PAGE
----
We were lucky enough to grab a couple of beers with William Routledge a few weeks ago in his native Preston. William has just published his latest book, Northern Monkeys, tracing the most important subcultures of post-war Britain to the present day with interviews and comments from people involved in them as and when they were taking place. We sat down and asked him a few questions about the book and the idea behind it.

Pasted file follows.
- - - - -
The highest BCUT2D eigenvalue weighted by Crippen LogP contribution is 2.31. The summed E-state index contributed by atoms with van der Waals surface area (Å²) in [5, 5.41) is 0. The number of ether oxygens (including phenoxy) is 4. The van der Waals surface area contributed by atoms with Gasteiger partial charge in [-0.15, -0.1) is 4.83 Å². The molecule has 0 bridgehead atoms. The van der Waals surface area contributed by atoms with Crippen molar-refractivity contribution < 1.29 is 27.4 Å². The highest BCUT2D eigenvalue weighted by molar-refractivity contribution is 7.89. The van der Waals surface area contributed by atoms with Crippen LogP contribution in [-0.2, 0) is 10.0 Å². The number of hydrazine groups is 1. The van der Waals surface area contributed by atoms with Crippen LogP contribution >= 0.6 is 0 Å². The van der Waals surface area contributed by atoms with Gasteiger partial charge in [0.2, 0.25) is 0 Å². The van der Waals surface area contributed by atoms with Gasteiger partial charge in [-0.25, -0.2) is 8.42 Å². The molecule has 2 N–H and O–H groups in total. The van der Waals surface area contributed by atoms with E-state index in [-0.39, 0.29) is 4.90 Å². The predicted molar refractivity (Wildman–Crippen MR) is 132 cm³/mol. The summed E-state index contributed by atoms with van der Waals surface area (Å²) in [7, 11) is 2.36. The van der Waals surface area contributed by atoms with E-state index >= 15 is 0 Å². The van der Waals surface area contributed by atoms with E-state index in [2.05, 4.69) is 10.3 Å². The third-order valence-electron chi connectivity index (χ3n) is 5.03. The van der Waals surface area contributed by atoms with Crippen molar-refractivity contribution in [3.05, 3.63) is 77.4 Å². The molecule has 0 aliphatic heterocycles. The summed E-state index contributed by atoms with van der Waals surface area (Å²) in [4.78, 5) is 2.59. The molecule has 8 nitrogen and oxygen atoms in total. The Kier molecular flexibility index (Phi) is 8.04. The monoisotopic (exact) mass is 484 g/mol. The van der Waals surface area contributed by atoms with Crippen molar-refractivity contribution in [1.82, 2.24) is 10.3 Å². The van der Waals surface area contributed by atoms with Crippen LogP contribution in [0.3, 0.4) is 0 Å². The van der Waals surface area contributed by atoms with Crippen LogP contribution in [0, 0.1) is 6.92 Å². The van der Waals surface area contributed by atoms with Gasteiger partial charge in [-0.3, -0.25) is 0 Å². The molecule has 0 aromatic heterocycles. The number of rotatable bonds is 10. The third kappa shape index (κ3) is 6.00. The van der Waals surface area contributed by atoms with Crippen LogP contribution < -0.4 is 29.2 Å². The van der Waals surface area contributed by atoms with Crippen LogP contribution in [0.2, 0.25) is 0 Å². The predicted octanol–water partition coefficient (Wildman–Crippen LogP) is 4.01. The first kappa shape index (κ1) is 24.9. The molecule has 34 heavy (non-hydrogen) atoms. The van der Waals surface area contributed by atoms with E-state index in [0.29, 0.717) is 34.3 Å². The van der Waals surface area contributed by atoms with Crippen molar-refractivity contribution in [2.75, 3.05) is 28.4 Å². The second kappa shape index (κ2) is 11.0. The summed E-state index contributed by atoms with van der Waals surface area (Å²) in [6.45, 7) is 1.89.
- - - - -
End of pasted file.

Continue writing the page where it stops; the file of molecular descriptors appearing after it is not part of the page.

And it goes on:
A massive thanks to William for giving us an insight into Northern Monkeys and his hospitality on the day. If you haven't grabbed a copy already, you might struggle as the first run sold out within days! Fear not though, there's another run in production and will be available soon. Check out their Facebook page for updates...When and where were you born:I came in to the world in the mid-swinging Sixties in the North West, then town, Preston – a somewhat backwater town.Musical influences from the past decades:60s: The Beatles, The Who and the Trojan label70s: Punk Rock; There are too many groups to mention80s: The second wave of Punk and Oi!90s: Stone Roses, Happy Mondays and Oasis2000s & currently: No-one really inspiring springs to mind, I am getting old though... But I still go to the odd Punk gigWhat age did you leave your childhood to become involved with the punk scene:Around 78 I got hooked on Punk, and over the next couple of years I collected vinyl, dressed the part and began going to local gigs and further afield. The street sounds of Punk captured my teenage attention and still hold meaning that moulded who I am to this dayThe cross over point as a youngster when and what inspired it:During 1980 I began knocking round with lads a few years older than myself and started going out on the town with them – I was only 15. This lead me to dressing differently, rather than wearing Punk attire. Quite a few of these lads went to Wigan Casino and dressed accordingly; chunky knit jumpers, shitstopper jeans and slip on shoes. I adopted some of the look, apart from the slip on shoes. But 1980 became my pivotal year in the dressing department.Yes, 1980 was a transmogrify for myself and the threads hanging in my wardrobe alone by the ass-end of year. The clobber consisted of, the remnants of an assortment of Punk attire, a MA-1 flight jacket and Lonsdale of London sweatshirts. I had both a red and a black Harrington jackets, a chunky burgundy knit jumper and a blue & white/silvery flecked, oversized fisherman jumper too. Two Ben Sherman shirts, a gingham and a Prince of Wales check, plus varied colour ways of Fred Perry’s. Fruit of the Loom white T-shirts. Straight leg Levis and Wrangler cords and jeans. A yellow Le Coq Sportif cycling top with navy piping and wording with a ribbed zipped collar. A white, navy and blue three stripe trefoil adidas T-shirt, a brown Slazenger jumper and an ST2 adi black cagoule – because they had no navy blue left –with obligatory red, quilted lining. And a Crombie that my Mum had treated me to, and which hangs in my wardrobe to this day.First ever PNE home game:I can’t remember the exact game, but it were early Seventies. During this period, my sister’s boyfriend had started taking me on to Deepdale. The Spion Kop was the end, with its white wall in the middle, asbestos roof and panels with a gap at the top where kiddies would gob on fans queuing waiting to come in. Yes, these were home fans! The Spion Kop was big sweeping end full of lads and boys with scarves around their necks, wrists, heads, tucked in their flared jeans or sta-pressed pants. Scarves were even sometimes also used as belts. These must have items ranged from silk, wool or even homemade knitted scarves by granny. Jam-jar lid badges, sewn on patches, ‘PNE RULE OK’ or the two fingered style ones on Wrangler or Levi denim jackets. This was the age were the scarf was the football fans main accessory, the equivalent of today’s replica shirt as in those days shirts weren’t produced on the scale of today’s ‘sell, sell, sell’ approach to mass marketing.A kaleidoscope cascade of images and happenings that got me captivated, along with the football, for the next 30 years – up until recently, that is.At first glance the current path your on is a more relaxed approach to putting pen to paper. Do you think that this will be mirrored by other authors as its seems to be the current trend? Also, do you feel this will open up a younger audience:Yes, there is a plethora of books out there on the FV subject which I think have run their course. This is not to say that some of the books that fall in to that category are the same-all-same. Some authors tell their life stories through their books and are well worth a read. But other books, you just have to change the name of the team they followed to whoever, and they go over the same old ground. I think folk nowadays want to read more about what made the authors tick away from the match and all the shenanigans that seemingly went hand-in-hand when attending. That is why I wanted to get Northern Monkeys out there.Why is it that you decided Northern Monkeys centres it attention around the Northern culture and touches on the outsiders:The truth of matters is... that the majority, if not all, of the so-called factual facts on who was first in, best dressed, seem to be portrayed by events and happens that happened down south/in London. I wanted to put the record straight on such. So, the wide ranging book spans the evolution of terrace fashion from its deep roots at the end of the Second World War through youth cults, northern working class hang outs, music, football and how those who have been touched by this world have emerged and influenced different areas of life and culture, in the main, in the North, put the record straight.Who has contributed to Northern Monkeys:All stories are told from the original voices of more than 40 upstanding Northern Monkeys – and the odd southern too - ranging from blokes touching seventy years of age, right through the spectrum down to teenagers of today and on how they perceive the subcultures/non-cults of 2012.As well as authentic nostalgic tales of ordinary madness, of a tender and sometimes violent northern life, there are new twists and insights on our shared history from respected authors like Dave Hewitson – The Liverpool Boys are in Town – telling of Cunard Yanks bringing back goods to British shores from around the world and Scouse fixation for being first in, best dressed; Phil Thornton, author of Casuals, reflecting on the development of the scruff look in the mid-1980s and untold tales of 2-Tone by Ian Hough – Perry Boys & Perry Boys Abroad – as only he can write in his flamboyant ramblings.A War Baby, on growing up in a backwater Northern town in the Fifties and Sixties. Mods, Boot Boys and Hippies. Skinheads, Scooter Boys and Soulies. The Twisted Wheel nightclub is covered by lads who walked the walk, and danced the dance along with Blackpool Mecca, The Golden Torch and Wigan Casino. The book also touches on the politics of it all – the disruption to everyday life by an economic slump, and the right wing element of the terraces. Stories of raving and misbehaving and Madchester. Wayfarers tales of travel and mischief. And, much much more from lads who have experienced happenings in bygone eras. The book also features entrepreneurs who have made a decent crust connected to sportswear and its later twists and turns; Liverpool retailer Robert Wade-Smith, adidas brand guru Gary Aspden and Barry Bown, the boss of JD Sports.But for all the recognition that casual/dressers/football lads changed fashion and culture – was it just a northern thing? No, West Ham terrace legend Cass Pennant has his say with tales of travelling ‘op noff’ in the Seventies for football and visiting Northern Soul venues plus his thoughts on Northern Soul when the south had gone all funky. A unique take on the rise of the Casual/Dresser movement with a comparison on the North-south divide in dress.Northern Monkey’s is an astonishingly honest anthology of Northern life – chronicling a scene and providing insights into something that is so much more than just a look, but an obsession and a way of life.From toe to flick you got one last chance of getting togged up what would one be sporting:Diadora Borg Elite, Paul Smith socks, Levis cords, Kappa undies, Lacoste polo, burgundy ski jumper, Elleese ‘it’ ski jacket and, of course, a flick.Best dressed Era:It has got to be the Eighties with looks changing seasonally, monthly, sometimes weekly.What do you think about similar European cultures and there affect on the way British lads dress today:With the internet and the latest product available at the click of a button, and European attire as good as anything else out there, the gap is getting closer on what labels are being worn right across Europe and the on streets of the UK.When did the first books launch and what was the response:We had low key launches in both Preston and Manchester and the feedback has been good.Do you feel that the international market will grasp the message of the book:I do hope so. Books have been flying out to every corner of globe, so the message is reaching all our targeted market, with the first print completely sold out. Northern Monkeys explains how Northerners evolved setting standards that never had, or ever will be again, set on music, fashions and cults.Will the youth of today also want to read Northern Monkeys too:Once again I hope so. The book not only covers past cultures, there is chapters on ‘Healthy Obsession’ and ‘The Youth of Today’. Lads to need to know where the dressing is in connection to the culture they hold close to their heart. Just like your own label and the connection with the youth of today!